The 4×4 roars off, kicking up a cloud of dust. With one hand on the wheel, the other stifling a yawn, Semegnew Bekele could do this trip with his eyes shut. A construction engineer, he has driven down this track at every hour of the day or night over the past three years. “Ordinary people are building an extraordinary project,” he says. He is referring to the Grand Ethiopian Renaissance dam (Gerd), in the north-west corner of the country close to the border with Sudan. Four hours away from the town of Assosa more than 8,500 workers and engineers are labouring on a massive project to harness the waters of the Blue Nile.
The countdown has already started for Bekele: he has three years left to complete this concrete colossus. “I don’t feel like a special person,” he says, “just an engineer leading the project.” True enough, the driving force behind the dam is former prime minister Meles Zenawi, who ran the country for more than two decades. He was obsessed with the country’s rebirth. The structure will be built, whatever the cost, he asserted, upon laying the first stone in April 2011. He died the following year. Continue reading
When African heads of state and government gathered last week in Malabo, Equatorial Guinea, they expected to discuss agriculture and food security. Instead, talks at the 23rd African Union (AU) summit focused on counter-terrorism.
The increasing number of attacks by extremists on the continent is causing great concern to African leaders.
“Silencing the guns by 2020 is the priority so that populations can cultivate the land,” AU Commission head Nkosazana Dlamini-Zuma said at the 2-day event, which wrapped up on Friday (June 27th). Continue reading
* Delays have forced African states to request French help
* Official says four of five brigades near readiness
* Rise of Islamists present new challenge to AU
MALABO, Equatorial Guinea, June 25 (Reuters) – Africa is making progress towards a regional military force by the end of next year, a senior African Union official said on Wednesday, as local leaders urged less reliance on foreign intervention.
Delays in implementing the African Standby Force (ASF) forced African states to request French intervention to tackle crises last year in Mali and Central African Republic. Continue reading
The European Common Security and Defence Policy is an attempt to protect Continental industrial interests from US competition
The UK government likes to pretend that EU’s Common Security and Defence Policy (CSDP) is harmless inter-government cooperation, which has no access to money, or legal sanctions, and is therefore a federalist paper tiger. These draft European Council Conclusions give the lie to that. Any Conservative prime minister should be wholly opposed to what these Conclusions so clearly intend. To sign the UK up to this programme is not just another step towards a Euro-Army, which has always been a dream of the federalist nations like Germany, but another blow to the UK’s already beleaguered defence industries, and another nail in the coffin of Nato, in order that Continental defence industries should not be exposed to US competition. Continue reading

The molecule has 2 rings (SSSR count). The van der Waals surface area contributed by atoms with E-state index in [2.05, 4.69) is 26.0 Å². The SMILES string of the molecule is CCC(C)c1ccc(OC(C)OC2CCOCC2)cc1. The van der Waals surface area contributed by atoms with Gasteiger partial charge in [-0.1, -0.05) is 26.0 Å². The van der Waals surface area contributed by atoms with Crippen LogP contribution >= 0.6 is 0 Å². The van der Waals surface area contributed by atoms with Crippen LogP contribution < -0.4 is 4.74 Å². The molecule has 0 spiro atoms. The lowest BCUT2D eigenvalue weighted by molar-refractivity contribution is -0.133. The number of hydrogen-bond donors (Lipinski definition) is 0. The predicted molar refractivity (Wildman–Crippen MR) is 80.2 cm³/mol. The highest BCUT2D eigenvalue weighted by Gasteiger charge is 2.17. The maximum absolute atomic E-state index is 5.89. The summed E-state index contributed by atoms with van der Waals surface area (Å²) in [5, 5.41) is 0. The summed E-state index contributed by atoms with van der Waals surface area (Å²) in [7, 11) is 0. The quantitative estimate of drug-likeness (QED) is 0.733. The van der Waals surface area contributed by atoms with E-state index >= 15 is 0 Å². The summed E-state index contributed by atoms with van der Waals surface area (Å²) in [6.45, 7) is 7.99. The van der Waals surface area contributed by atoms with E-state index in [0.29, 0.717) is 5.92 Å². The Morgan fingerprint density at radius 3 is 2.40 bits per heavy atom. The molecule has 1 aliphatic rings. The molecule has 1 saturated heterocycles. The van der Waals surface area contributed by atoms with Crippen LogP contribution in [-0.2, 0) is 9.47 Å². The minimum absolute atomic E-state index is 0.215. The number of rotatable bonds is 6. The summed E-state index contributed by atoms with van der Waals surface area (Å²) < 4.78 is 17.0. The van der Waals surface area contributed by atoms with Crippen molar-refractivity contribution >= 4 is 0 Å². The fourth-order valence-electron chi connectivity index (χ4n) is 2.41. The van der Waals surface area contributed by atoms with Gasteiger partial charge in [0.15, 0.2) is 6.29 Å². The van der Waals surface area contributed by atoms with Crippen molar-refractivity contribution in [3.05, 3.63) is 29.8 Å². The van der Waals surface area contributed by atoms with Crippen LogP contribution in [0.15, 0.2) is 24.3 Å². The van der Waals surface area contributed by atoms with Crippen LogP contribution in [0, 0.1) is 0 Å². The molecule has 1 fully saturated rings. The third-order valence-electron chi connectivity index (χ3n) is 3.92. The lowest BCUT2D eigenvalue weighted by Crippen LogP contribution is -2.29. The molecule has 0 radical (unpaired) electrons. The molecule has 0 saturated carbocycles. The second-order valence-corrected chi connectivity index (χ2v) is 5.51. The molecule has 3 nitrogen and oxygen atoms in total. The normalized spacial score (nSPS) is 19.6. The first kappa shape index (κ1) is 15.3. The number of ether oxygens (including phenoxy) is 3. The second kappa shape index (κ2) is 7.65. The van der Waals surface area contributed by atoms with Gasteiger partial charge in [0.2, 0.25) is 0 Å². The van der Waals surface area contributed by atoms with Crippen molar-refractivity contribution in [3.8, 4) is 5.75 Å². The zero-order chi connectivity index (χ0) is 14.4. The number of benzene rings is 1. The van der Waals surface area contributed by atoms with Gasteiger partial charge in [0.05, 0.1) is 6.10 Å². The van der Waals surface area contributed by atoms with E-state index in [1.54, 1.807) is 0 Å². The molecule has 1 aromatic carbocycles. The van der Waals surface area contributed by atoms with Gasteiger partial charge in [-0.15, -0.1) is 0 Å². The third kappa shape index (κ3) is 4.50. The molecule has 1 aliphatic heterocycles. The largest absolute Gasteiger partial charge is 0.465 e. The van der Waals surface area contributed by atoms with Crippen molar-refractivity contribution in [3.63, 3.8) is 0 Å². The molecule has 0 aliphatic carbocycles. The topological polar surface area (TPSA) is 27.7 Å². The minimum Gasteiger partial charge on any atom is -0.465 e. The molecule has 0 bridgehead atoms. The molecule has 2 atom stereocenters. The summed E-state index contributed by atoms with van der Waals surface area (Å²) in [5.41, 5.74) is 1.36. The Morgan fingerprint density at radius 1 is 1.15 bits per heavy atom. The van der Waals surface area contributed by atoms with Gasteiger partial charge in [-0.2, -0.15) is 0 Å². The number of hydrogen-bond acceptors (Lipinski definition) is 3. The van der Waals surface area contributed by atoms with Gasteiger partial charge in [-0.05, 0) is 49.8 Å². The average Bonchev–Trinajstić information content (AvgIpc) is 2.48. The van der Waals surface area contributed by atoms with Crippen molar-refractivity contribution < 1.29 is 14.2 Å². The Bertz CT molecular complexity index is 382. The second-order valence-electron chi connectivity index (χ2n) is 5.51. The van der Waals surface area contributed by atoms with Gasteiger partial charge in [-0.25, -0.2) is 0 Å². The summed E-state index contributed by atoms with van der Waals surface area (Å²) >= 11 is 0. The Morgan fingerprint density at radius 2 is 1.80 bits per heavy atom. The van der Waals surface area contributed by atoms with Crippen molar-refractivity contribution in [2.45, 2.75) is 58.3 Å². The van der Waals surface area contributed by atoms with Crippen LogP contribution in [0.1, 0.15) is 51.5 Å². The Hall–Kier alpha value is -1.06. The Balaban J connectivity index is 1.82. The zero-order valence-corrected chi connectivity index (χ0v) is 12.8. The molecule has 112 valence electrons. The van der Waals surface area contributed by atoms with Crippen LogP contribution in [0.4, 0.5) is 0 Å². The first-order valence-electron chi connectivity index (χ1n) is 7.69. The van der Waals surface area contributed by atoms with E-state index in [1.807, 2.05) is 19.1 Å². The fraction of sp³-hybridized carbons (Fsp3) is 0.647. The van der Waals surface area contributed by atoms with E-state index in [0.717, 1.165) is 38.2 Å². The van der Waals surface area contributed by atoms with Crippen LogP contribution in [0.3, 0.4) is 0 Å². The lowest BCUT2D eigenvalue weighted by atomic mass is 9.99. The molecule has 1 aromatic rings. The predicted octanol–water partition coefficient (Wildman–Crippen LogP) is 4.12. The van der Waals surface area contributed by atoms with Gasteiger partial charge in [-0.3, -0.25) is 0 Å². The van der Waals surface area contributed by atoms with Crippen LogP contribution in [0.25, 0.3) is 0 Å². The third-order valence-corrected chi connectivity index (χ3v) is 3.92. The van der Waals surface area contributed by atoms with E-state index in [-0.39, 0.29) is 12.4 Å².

This seems to be perfect timing as some of the leadership in Egypt have called for a military strike on Ethiopia over the dam that they’re planning to build, which would restrict flow from the Nile.
Addis Ababa — Ukraine’s state-controlled arms exporter, Ukrspecexport SC, has begun delivering the upgraded T-72 main battle tanks and related parts to the Ethiopian military.
According to local sources gathered by Sudan Tribune, the Ethiopian military has taken delivery of a first group of 16 T-72 Tanks which recently arrived at Djibouti port. Continue reading
On 25 December 2011, the government of Peoples Republic of China and Japan unveiled plans to promote direct exchange of their currencies. This agreement will allow firms to convert the Chinese and Japanese currencies directly into each other, thus negating the need to buy dollars. This deal between China and Japan followed agreements between China and numerous countries to trade outside the sphere of the US dollar. A few weeks earlier, China also announced a 70 billion Yuan ($11 billion) currency swap agreement with Thailand.
After visiting China, the Prime Minister of Japan Yoshihiko Noda went on to India and signed another currency swap agreement with the government of India. These currency agreements in Asia came in a year when the countries of the Association of South East Asian Nations (ASEAN) (Brunei, Cambodia, Indonesia, Laos, Malaysia, Myanmar, Philippines, Singapore, Thailand and Vietnam) were seeking to deepen ways to strengthen their firewall to protect their economies from the continued devaluation of the US dollar. In the year of the ‘Eurozone crisis’ when the future of the EURO as a viable currency was fraught with uncertainty, many states were reconsidering holding their reserves in the US dollar.
Continue reading article: China And Japan Currency Swap: Nail In US Dollar’s Coffin (Eurasia Review)